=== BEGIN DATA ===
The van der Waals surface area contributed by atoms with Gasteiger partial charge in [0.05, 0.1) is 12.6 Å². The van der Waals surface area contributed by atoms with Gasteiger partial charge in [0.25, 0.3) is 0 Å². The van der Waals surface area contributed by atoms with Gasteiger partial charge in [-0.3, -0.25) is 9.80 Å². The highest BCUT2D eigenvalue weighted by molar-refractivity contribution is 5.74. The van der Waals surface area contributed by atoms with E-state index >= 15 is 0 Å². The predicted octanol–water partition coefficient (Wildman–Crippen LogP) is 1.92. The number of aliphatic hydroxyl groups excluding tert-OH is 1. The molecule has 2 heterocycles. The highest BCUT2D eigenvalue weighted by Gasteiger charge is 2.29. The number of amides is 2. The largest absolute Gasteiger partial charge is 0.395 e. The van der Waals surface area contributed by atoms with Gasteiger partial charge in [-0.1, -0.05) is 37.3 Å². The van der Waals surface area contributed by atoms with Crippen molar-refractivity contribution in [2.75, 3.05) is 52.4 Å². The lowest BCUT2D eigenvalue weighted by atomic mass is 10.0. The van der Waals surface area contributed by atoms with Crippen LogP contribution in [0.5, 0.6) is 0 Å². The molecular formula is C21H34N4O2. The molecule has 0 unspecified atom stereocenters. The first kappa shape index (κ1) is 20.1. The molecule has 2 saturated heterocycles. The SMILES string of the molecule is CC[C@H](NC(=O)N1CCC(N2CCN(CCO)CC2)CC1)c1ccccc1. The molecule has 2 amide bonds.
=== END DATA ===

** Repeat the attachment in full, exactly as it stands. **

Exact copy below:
The van der Waals surface area contributed by atoms with Gasteiger partial charge in [0.05, 0.1) is 12.6 Å². The van der Waals surface area contributed by atoms with Gasteiger partial charge in [0.25, 0.3) is 0 Å². The van der Waals surface area contributed by atoms with Gasteiger partial charge in [-0.3, -0.25) is 9.80 Å². The highest BCUT2D eigenvalue weighted by molar-refractivity contribution is 5.74. The van der Waals surface area contributed by atoms with E-state index >= 15 is 0 Å². The predicted octanol–water partition coefficient (Wildman–Crippen LogP) is 1.92. The number of aliphatic hydroxyl groups excluding tert-OH is 1. The molecule has 2 heterocycles. The highest BCUT2D eigenvalue weighted by Gasteiger charge is 2.29. The number of amides is 2. The largest absolute Gasteiger partial charge is 0.395 e. The van der Waals surface area contributed by atoms with Gasteiger partial charge in [-0.1, -0.05) is 37.3 Å². The van der Waals surface area contributed by atoms with Crippen molar-refractivity contribution in [2.75, 3.05) is 52.4 Å². The lowest BCUT2D eigenvalue weighted by atomic mass is 10.0. The van der Waals surface area contributed by atoms with Crippen LogP contribution in [0.5, 0.6) is 0 Å². The molecular formula is C21H34N4O2. The molecule has 0 unspecified atom stereocenters. The first kappa shape index (κ1) is 20.1. The molecule has 2 saturated heterocycles. The SMILES string of the molecule is CC[C@H](NC(=O)N1CCC(N2CCN(CCO)CC2)CC1)c1ccccc1. The molecule has 2 amide bonds.